Countless black pioneers are left out of the history books, leaving Americans of every color responsible for learning about the history of our nation. There are so many products, services and privileges that we utilize every day without recognizing those that suffered for its existence.
If you didn’t know before, you know now. Here’s 5 black trailblazers who paved the road for their particular industry or cause.
1. Diane Nash
Chicago native, Howard and Fisk University alumnus, Freedom Rider. Diane (third from the left) was a leader for the Nashville Student Movement that would eventually spark desegration in Nashville lunch counters. Nash would also play a part in the hiring of black people in Tennessee super markets, and in granting blacks the right to vote in the Selma Voting Rights Movement. While many of the men in this movement earned publicity and recognition for their work, women like Diane were often left out of the picture.
Nash was depicted in the critically-acclaimed film Selma by Tessa Thompson.
2. Percy Julian
Many Midwesterners have heard the name at parades and band competitions, but few understand who the well-known Percy L. Julian High School on the South Side of Chicago is named after. Percy Julian graduated first in his class at DePauw University in Indiana and entered just after his eighth grade year. Julian went on to become one of the greatest chemists of our time. In 1939, Julian developed a soy product able to put out gas and oil fires, that was used by the military in World War II. In 1949, his team developed an inexpensive and effective cortisone treatment for rheumatoid arthritis – a medicine that was originally extremely difficult to come by for lower and middle class patients.
Percy L. Julian held countless chemical patents, and his experiments without a doubt led to some of the most innovative discoveries in the history of healthcare.
In the early 1950s, the Julian’s were the first black family to ever move to Oak Park, Illinois – a prestigious suburb of Chicago. The family received death threats and fire bombs were thrown into their front windows, despite Julian’s no doubt positive role in saving countless lives through his research in healthcare. Eventually, Julian’s works were recognized and he is now celebrated around the Oak Park and Chicago communities.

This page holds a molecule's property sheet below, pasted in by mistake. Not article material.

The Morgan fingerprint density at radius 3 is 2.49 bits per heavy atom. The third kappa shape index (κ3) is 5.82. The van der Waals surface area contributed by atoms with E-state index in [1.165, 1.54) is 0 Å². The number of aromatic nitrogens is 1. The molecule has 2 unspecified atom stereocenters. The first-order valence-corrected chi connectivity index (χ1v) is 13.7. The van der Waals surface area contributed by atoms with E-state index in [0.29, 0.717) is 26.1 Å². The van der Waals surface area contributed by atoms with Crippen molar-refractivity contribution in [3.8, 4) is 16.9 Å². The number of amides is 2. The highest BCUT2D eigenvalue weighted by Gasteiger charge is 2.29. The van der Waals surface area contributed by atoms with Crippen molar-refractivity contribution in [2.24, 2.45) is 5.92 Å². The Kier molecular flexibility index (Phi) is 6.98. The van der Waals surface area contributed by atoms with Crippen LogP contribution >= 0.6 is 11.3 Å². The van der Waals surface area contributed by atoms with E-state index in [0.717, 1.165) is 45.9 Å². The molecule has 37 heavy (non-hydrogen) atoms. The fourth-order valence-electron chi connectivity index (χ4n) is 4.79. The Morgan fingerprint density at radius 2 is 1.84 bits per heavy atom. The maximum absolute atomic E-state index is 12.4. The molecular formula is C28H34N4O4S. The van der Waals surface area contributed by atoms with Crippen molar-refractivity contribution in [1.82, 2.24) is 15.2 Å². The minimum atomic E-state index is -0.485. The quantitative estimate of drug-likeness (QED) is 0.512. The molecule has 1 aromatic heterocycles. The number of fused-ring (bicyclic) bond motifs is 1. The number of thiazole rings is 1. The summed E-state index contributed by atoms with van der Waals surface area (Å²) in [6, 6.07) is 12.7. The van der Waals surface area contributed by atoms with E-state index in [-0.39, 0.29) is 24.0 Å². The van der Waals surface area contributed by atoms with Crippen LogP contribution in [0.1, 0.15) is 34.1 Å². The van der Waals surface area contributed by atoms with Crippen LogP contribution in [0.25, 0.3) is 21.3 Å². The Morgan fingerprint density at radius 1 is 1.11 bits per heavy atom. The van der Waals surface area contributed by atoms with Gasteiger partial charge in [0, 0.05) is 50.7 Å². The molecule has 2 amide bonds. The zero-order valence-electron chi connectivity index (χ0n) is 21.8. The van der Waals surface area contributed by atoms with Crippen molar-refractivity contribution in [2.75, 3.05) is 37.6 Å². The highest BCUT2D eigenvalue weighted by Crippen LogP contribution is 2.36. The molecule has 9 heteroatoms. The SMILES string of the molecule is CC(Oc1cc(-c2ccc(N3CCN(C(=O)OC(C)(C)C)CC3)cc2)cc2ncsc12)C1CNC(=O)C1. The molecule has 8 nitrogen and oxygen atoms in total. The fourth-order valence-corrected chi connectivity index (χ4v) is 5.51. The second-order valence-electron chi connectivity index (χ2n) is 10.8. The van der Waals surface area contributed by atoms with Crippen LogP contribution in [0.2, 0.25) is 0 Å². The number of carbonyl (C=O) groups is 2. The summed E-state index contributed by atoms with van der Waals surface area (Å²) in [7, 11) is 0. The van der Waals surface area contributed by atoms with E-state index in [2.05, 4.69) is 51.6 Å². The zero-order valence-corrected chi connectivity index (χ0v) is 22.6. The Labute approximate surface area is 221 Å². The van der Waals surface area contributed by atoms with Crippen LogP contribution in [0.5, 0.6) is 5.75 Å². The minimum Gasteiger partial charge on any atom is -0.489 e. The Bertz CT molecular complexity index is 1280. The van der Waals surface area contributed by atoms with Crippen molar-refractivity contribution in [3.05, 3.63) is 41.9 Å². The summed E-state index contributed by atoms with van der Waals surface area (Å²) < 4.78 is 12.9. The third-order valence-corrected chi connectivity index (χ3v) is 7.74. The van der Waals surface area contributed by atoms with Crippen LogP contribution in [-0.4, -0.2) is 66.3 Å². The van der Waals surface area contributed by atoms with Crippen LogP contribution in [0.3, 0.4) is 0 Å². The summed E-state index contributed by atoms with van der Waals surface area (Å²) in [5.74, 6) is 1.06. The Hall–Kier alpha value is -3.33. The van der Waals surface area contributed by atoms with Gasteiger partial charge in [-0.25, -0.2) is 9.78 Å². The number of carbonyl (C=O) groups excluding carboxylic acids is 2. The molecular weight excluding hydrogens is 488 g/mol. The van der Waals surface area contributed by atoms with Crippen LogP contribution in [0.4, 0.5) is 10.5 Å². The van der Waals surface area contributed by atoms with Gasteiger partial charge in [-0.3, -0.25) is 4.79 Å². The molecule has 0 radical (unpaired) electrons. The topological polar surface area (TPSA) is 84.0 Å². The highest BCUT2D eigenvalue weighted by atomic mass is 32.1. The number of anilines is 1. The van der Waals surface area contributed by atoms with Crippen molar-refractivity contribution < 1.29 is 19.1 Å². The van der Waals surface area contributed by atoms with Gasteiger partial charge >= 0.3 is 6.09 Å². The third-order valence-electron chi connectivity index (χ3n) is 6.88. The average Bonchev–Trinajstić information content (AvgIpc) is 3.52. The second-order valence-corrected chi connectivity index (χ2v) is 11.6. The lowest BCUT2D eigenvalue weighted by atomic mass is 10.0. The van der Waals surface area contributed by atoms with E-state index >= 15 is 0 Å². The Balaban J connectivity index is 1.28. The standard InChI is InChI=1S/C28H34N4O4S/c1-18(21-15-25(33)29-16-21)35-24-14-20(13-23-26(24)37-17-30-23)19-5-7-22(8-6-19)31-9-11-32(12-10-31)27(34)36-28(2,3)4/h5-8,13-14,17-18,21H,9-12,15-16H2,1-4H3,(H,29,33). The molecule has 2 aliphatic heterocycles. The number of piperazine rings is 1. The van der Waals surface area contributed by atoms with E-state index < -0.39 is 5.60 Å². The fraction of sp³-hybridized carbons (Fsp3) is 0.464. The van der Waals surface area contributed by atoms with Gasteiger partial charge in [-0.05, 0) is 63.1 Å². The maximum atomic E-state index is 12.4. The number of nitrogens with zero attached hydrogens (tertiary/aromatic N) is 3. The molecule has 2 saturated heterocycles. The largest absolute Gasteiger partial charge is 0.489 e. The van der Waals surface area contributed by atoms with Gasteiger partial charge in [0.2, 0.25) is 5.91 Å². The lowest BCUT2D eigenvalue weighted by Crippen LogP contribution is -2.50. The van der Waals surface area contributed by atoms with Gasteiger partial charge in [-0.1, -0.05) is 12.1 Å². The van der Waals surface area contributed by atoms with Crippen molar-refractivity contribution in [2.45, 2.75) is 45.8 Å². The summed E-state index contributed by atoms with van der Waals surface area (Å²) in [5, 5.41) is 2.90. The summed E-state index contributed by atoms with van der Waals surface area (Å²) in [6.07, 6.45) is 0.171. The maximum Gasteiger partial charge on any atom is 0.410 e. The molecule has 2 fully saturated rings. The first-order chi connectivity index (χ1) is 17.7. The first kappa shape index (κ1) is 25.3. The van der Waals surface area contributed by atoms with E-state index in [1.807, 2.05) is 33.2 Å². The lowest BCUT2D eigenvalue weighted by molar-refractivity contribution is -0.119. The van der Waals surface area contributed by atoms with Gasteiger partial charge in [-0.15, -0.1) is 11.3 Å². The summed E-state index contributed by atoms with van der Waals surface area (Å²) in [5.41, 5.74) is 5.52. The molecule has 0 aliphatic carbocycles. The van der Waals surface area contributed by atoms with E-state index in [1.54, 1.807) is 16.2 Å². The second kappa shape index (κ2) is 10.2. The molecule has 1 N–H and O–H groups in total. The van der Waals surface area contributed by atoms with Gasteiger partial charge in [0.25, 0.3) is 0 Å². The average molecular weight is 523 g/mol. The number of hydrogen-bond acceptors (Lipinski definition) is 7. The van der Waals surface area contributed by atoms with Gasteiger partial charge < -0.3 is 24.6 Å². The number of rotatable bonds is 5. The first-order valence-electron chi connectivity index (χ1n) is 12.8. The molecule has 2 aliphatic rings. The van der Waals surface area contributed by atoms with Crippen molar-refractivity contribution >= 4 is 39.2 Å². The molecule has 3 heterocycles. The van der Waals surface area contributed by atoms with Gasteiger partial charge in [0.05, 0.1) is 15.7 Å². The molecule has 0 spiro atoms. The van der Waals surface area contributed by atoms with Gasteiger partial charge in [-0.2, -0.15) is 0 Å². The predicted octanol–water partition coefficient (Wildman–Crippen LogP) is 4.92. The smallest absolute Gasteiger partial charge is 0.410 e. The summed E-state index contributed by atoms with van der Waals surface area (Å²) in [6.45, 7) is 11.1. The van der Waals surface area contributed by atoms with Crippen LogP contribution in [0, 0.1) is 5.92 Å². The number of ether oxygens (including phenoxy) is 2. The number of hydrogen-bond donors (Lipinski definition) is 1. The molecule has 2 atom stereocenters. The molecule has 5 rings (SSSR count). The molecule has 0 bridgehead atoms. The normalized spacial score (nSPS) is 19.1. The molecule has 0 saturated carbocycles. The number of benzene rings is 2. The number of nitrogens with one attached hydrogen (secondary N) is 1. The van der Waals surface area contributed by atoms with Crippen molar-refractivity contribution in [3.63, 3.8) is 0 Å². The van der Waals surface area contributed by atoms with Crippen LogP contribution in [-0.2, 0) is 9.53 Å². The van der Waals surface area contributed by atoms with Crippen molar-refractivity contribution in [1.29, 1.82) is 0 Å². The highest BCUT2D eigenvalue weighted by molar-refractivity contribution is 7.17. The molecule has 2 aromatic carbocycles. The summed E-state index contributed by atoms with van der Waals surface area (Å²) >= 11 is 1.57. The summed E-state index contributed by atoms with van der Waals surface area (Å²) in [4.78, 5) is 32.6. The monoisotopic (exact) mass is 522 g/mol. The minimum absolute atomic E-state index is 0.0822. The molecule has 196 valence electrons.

The fact that this is most likely your first time reading the name Percy L. Julian illustrates the credit and publicity owed to genius black scientists around the world. Read more about Julian and other black pioneers in the field of science here.
3. Raven Wilkinson
We’ve all heard and appreciated the fierceness that is Misty Copeland, but there are dozens of other black dancers who have changed the face of ballet. Today, SoulCulture will introduce you to Raven Wilkinson. Wilkinson was the first African-American to dance with a major classical ballet company! She also served as mentor to the well known ballet phenom Misty Copeland.
Wilkinson studied ballet since the age of 5 in her hometown of New York City. When the ballerina first auditioned for acceptance into the Ballet Russe de Monte Carlo in 1954, she was rejected. She auditioned again, and was rejected again. In 1955, Raven was finally accepted into the group on a probationary basis. Many other ballet students discouraged Wilkinson from auditioning, and eventually taking the position at Ballet Russe de Monte Carlo due to her race. To much dissent, Raven persevered and pursued her passion.